Hello Mr. Satishkumar!
Your interest in Bengal is really great; this reminded me that we should have had an article on this topic in the Resources section. Well, I would soon be doing that, thanks for the question once again.
Bengal has so far produced many jewels of in the sports paradigm. King Shashanka in the 7th century was an athlete himself and promoted athlectics. During the reign of the Buddhist Pala kings, Martial Arts developed in Bengal. The Buddhists were non violent and did not use arms so they had to protect themselves barehanded. It is believed that the origin of martial arts took place in the medieval Tibet and Bengal. Wrestling and athletics have been always encouraged in this part of the country. Swami Vivekananda was used to go to a wrestling club every morning and evening during his college days!
The choice of sports changed drastically with the advent of the English. Since Bengal was their first stronghold, English culture spreaded here very soon with Football and Cricket.
Nagendra Prasad Sarbadhikari (late 19th-early 20th century) was the pioneer of English sports in Bengal. He was an excellent footballer (centre forward) cum cricketer (opening batsman and bowler) and set up nearly a dozen clubs in Kolkata. In the 1910s, his Shovabazar Club won the Calcutta Club Championship by outplaying its English competitors! He was the first Indian player to wear a boot in the soccer field, and in the cricket ground, bowl overarm deliveries!
Do you know about the famous Ray family [Upendrakishore Ray - children's writer cum children magazine 'Sandesh' editor and publisher; Sukumar Ray - children's writer, nonsense poet, Sandesh editor; Satyajit Ray - writer for children and adults alike, filmmaker, Sandesh editor]? Saaradaaranjan Ray, a brother of U. Ray who was the grandfather of the famous film director Satyajit Ray, was called the W. G. Grace of Bengal - for the similarity in long beard and playing technique. He was at the same time a professor of mathematics and a cricketer (batsman and fast bowler).
Pankaj Ray was a legend of cricket too. He contributed 173 runs in a record opening partnership of 413 runs with V. Mankad (231) against New Zealand in 1955-56. And you know where? In Madras! He has also captained India. His nephew Ambar Ray was a good batsman too and was the best left handed (often had been compated to Garfield Sobers, too!) from Bengal before Ganguly.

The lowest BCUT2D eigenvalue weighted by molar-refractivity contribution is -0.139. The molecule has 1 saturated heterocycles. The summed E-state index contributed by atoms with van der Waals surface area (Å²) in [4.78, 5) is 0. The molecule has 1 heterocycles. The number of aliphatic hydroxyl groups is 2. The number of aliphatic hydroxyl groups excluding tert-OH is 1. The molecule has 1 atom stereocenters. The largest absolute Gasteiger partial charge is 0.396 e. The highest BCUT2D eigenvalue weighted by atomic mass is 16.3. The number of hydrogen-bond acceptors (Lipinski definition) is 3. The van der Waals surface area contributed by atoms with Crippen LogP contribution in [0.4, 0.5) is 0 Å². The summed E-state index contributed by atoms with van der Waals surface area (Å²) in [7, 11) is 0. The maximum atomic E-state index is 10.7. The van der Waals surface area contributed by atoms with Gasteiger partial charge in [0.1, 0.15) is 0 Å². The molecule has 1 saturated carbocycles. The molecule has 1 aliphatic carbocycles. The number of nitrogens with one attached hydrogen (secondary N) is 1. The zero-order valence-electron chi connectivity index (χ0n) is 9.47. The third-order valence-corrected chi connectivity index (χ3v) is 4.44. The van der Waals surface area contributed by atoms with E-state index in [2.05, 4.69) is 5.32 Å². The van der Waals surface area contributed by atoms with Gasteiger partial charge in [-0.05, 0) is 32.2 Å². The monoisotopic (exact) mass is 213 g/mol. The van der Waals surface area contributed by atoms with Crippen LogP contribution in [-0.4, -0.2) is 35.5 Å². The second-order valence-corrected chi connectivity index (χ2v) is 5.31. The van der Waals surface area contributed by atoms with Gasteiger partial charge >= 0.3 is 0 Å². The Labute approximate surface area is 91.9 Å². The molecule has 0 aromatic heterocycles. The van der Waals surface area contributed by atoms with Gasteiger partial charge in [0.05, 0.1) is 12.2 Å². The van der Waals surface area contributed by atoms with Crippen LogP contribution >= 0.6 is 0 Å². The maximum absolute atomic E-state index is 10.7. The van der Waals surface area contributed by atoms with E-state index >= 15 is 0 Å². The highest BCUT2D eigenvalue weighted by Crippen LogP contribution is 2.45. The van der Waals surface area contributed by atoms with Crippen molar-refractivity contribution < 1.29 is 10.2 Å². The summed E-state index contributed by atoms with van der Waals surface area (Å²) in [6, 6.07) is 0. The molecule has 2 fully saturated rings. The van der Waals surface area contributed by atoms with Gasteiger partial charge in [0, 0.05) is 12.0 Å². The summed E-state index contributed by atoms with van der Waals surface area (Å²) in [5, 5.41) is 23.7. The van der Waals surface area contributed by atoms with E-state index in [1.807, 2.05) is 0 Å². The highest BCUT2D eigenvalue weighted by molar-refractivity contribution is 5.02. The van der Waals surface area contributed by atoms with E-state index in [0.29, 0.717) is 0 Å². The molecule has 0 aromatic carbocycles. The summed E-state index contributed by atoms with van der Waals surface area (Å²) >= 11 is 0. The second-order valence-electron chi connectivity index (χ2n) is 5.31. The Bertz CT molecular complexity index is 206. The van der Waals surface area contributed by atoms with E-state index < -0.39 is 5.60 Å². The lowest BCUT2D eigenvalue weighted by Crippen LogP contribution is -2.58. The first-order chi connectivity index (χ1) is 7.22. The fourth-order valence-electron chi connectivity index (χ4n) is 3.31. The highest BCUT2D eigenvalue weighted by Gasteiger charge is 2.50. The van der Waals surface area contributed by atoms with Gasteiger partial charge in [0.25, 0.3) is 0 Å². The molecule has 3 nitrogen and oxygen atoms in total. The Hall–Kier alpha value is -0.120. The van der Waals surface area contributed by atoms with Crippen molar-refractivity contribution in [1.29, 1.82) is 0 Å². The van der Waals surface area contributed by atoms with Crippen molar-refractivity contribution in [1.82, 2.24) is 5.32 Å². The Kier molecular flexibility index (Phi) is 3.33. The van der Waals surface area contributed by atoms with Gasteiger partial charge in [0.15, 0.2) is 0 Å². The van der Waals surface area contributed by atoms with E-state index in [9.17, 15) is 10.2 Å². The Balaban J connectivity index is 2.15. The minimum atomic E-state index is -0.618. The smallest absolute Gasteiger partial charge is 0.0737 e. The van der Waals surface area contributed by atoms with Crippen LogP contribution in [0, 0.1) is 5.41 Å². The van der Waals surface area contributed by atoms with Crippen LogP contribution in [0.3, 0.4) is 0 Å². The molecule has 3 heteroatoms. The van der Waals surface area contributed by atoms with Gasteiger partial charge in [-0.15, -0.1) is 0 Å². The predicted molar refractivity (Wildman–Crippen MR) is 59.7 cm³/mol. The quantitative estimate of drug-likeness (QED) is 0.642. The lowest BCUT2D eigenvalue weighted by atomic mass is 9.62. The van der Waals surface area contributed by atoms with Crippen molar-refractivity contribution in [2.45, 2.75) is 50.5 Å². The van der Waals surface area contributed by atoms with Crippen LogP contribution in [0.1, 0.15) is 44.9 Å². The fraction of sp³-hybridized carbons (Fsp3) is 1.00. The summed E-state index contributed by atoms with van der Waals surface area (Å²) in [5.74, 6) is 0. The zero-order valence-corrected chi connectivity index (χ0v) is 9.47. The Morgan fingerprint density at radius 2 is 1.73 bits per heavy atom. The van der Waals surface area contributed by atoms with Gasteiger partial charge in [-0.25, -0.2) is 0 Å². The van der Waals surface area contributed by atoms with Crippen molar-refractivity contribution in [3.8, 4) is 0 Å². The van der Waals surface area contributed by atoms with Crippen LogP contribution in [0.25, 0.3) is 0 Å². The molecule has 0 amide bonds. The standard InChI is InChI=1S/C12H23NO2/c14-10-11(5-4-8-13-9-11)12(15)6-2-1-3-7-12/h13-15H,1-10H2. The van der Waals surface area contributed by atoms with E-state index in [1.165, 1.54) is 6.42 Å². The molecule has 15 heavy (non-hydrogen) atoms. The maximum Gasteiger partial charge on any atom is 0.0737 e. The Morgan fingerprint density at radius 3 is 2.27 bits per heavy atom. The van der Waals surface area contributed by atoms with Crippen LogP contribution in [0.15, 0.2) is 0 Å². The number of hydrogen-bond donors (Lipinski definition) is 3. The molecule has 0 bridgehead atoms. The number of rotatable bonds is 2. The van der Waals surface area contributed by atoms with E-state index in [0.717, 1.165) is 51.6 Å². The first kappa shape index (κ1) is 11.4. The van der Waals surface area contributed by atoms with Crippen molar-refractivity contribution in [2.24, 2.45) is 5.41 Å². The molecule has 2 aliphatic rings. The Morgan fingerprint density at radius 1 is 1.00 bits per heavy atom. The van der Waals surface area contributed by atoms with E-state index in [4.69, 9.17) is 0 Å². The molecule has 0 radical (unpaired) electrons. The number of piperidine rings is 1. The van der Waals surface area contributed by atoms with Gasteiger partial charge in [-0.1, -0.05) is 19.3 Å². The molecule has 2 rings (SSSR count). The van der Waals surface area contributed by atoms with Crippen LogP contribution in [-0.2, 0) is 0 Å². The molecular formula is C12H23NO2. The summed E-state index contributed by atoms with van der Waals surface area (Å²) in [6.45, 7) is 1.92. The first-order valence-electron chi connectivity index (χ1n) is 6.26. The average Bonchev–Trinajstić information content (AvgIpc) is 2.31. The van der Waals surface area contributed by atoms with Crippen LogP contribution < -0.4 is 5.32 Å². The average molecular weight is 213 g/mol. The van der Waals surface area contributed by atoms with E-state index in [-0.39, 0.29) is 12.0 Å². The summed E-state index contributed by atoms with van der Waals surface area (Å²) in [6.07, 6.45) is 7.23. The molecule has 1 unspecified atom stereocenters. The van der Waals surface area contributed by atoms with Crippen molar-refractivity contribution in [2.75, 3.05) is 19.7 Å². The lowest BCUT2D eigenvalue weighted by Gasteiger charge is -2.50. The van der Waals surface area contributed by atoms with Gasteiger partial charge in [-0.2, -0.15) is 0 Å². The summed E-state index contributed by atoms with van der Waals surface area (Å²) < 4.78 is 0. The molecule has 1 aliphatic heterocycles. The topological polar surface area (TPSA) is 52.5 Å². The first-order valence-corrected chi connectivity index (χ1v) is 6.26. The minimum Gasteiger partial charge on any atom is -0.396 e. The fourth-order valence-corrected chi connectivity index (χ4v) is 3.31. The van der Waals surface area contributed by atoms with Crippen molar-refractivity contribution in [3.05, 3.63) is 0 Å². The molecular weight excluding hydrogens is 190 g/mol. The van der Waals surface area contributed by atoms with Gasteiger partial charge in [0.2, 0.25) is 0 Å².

Sharadindu Banerjee, more familiar in the nickname 'Shoote', was an unlcuky fellow. He was a real good lower order batsman and fast bowler, but was not allowed to play in his England tours of 1936 and 1946 even a single test. In 1935 he played an unofficial test against Jack Ryder's Australia. In 1937, he played another against the English team of Lord Tennyson (yes, the poet!). In his only official test, he took 1/73 and 4/54 against West Indies. In his record last wicket partnership of 249 in 190 minutes with Chandu Borde against Surrey, he scored 121 and Borde scored 124. This is the only case ever in First Class cricket where both No. 10 and No. 11 batsmen have scored centuries.
Chuni Goswami captained Bengal in cricket, but was more known as a skilled footballer. He captained India in the Asian Games victory in 1962 and won Silver in the Merdeka Cup and Asia cup as well.
Shailen Manna was one of the best defenders Bengal and India had ever had. He played for India in 1948 London Olympics, captained India to victory in Asian Games 1951, and was a part of the best moment of Indian football when India finished fourth in the Melbourne Olympics in 1956.
No introduction is perhaps necessary for Leander Paes, Sourav Ganguly and Dibyendu Barua; please Google for them if you want information, this thread looks quite long already!